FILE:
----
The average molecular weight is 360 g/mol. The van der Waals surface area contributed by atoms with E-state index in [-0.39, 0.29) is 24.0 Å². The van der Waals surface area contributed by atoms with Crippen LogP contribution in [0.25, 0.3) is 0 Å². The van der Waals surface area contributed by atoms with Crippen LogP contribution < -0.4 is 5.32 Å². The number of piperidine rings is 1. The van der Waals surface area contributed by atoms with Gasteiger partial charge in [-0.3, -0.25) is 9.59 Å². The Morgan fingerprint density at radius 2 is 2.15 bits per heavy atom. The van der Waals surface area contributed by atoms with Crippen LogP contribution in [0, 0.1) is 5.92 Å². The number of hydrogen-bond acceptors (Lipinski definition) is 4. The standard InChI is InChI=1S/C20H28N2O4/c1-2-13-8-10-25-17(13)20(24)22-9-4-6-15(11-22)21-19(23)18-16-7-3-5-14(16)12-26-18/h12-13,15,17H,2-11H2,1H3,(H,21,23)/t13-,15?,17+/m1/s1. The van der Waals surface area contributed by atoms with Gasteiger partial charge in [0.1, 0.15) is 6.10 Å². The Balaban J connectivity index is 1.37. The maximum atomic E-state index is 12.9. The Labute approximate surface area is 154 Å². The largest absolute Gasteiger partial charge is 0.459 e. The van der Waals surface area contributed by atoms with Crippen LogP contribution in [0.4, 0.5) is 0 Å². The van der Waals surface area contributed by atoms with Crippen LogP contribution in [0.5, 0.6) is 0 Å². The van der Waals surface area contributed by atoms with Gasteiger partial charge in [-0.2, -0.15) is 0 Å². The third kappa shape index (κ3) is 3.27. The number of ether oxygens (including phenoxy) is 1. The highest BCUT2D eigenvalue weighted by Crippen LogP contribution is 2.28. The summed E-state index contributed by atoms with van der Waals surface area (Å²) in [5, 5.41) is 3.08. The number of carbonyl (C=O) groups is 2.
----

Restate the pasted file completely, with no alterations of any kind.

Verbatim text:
The average molecular weight is 360 g/mol. The van der Waals surface area contributed by atoms with E-state index in [-0.39, 0.29) is 24.0 Å². The van der Waals surface area contributed by atoms with Crippen LogP contribution in [0.25, 0.3) is 0 Å². The van der Waals surface area contributed by atoms with Crippen LogP contribution < -0.4 is 5.32 Å². The number of piperidine rings is 1. The van der Waals surface area contributed by atoms with Gasteiger partial charge in [-0.3, -0.25) is 9.59 Å². The Morgan fingerprint density at radius 2 is 2.15 bits per heavy atom. The van der Waals surface area contributed by atoms with Crippen LogP contribution in [0, 0.1) is 5.92 Å². The number of hydrogen-bond acceptors (Lipinski definition) is 4. The standard InChI is InChI=1S/C20H28N2O4/c1-2-13-8-10-25-17(13)20(24)22-9-4-6-15(11-22)21-19(23)18-16-7-3-5-14(16)12-26-18/h12-13,15,17H,2-11H2,1H3,(H,21,23)/t13-,15?,17+/m1/s1. The van der Waals surface area contributed by atoms with Gasteiger partial charge in [0.1, 0.15) is 6.10 Å². The Balaban J connectivity index is 1.37. The maximum atomic E-state index is 12.9. The Labute approximate surface area is 154 Å². The largest absolute Gasteiger partial charge is 0.459 e. The van der Waals surface area contributed by atoms with Crippen LogP contribution in [0.4, 0.5) is 0 Å². The van der Waals surface area contributed by atoms with Crippen LogP contribution in [0.5, 0.6) is 0 Å². The van der Waals surface area contributed by atoms with Gasteiger partial charge in [-0.2, -0.15) is 0 Å². The third kappa shape index (κ3) is 3.27. The number of ether oxygens (including phenoxy) is 1. The highest BCUT2D eigenvalue weighted by Crippen LogP contribution is 2.28. The summed E-state index contributed by atoms with van der Waals surface area (Å²) in [5, 5.41) is 3.08. The number of carbonyl (C=O) groups is 2.